At the heart of the night entertainment area was the notorious Mosquito Bar and the next door Venus Room. Both were notorious and the “headquarters of insanity” when it came to exotic and erotic night life.
The Mosquito Bar was just across the road from Klong Toei dock gate, situated on the corner. It was so ideally located and was the first thing to catch the eye having walked out the gate from the wharf area into the street. Downstairs there was an open bar with tables and chairs outside under the building’s canopy. The actual Mosquito Bar was upstairs on the second floor. At the entrance you had to wait to be seated at one of the tables but first it was necessary to adjust your night vision as inside was in virtual darkness.
Soon one of the Bar girls would escort you inside and take you to a vacant table – you needed to follow closely for fear of bumping into other tables. Then the available girls would jostle for your attention. Their next modus operandi was to get you to buy them drinks. Even after a period inside, it remained so dark it was difficult to really see much. The atmosphere was thick with cigarette smoke and fumes. The air-conditioning and ventilation, being minimal and of no use whatsoever.
The darkness was twofold in purpose, firstly to mask the identity of many local patrons and secondly so the freelance females were not so visible helping to conceal the wrinkles of those more elderly amongst them. The girls ranged from very young, about 18-20 years of age, right through to the near geriatric. The ladies seemed to be shipped in as most originated from outside Bangkok The upstairs bar was void of any internal decoration from what one could determine, anyway, if there was it could not be easily seen.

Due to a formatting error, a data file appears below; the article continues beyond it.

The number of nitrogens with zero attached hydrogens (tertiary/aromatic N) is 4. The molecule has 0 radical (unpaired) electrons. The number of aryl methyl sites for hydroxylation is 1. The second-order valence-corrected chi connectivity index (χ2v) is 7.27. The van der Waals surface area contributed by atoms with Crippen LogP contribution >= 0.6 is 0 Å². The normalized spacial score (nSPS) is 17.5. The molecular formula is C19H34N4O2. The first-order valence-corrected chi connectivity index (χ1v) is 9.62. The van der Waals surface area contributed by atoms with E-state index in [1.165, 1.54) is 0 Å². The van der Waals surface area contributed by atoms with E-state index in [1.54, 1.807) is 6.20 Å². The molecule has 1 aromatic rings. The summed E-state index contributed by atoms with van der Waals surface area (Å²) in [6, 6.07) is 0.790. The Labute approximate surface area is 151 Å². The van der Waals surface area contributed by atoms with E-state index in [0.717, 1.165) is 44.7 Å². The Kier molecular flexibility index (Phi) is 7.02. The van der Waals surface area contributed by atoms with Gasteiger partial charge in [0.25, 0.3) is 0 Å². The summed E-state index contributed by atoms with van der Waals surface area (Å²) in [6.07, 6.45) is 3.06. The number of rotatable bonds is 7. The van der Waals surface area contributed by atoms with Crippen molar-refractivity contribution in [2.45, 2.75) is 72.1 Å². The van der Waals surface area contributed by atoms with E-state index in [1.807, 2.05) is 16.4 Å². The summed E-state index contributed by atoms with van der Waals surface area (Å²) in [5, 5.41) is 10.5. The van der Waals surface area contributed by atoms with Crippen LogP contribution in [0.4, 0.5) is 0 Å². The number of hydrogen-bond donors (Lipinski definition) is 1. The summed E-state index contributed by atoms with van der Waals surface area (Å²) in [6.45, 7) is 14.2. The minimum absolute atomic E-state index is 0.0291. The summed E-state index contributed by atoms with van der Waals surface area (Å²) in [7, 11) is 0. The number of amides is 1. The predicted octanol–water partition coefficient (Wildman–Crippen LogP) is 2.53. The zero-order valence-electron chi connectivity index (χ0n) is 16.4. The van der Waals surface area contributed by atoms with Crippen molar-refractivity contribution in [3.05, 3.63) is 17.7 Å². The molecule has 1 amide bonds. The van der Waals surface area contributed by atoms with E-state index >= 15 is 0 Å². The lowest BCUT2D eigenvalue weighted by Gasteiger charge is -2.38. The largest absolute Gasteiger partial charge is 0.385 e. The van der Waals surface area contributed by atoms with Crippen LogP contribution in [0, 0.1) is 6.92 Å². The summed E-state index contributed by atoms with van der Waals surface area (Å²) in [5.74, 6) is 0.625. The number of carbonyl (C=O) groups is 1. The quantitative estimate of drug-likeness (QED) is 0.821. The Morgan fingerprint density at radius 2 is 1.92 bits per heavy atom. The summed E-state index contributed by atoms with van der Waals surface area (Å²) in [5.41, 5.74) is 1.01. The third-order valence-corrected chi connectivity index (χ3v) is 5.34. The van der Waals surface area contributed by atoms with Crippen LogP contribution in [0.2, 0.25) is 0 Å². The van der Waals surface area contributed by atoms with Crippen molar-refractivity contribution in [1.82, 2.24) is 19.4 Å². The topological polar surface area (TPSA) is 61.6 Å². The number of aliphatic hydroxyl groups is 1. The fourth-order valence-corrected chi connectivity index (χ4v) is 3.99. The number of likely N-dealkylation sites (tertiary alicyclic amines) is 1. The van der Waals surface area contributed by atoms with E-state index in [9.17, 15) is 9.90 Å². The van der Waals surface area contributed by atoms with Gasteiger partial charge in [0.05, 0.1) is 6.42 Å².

The bar was nearly always filled to capacity as well as noisy. There were the most daring of striptease artists, some bordering on sickening, amongst the cast of regulars was “Midget Rooter” and “Skinny Minnie”, to name but a couple (no idea how these names derived). In short it was a meat market, with a polluted atmosphere laced with the smell of cheap perfume and the females asking “you like me”, “you take me hotel”? Business boomed and was very popular, despite the occasional brawl – generally over a female or alcohol related.
On one of my calls at Bangkok our ship’s electrician got into a “Mekong” Whiskey drinking session and subsequently got himself into a fight over one of the females. Mekong Whiskey was brewed locally and was dynamite if consumed in quantity. He was missing for 4 days before the Thai Police managed to find him, spread-eagled over some close by disused railway lines (see map below), still very drunk and bleeding from the ear after having been hit with a baseball bat. He ended up in hospital with alcoholic poisoning and perforated ear drum. He missed the ship and rejoined at our next port which was Hong Kong. Hence the Mosquito Bar truly earned its international notoriety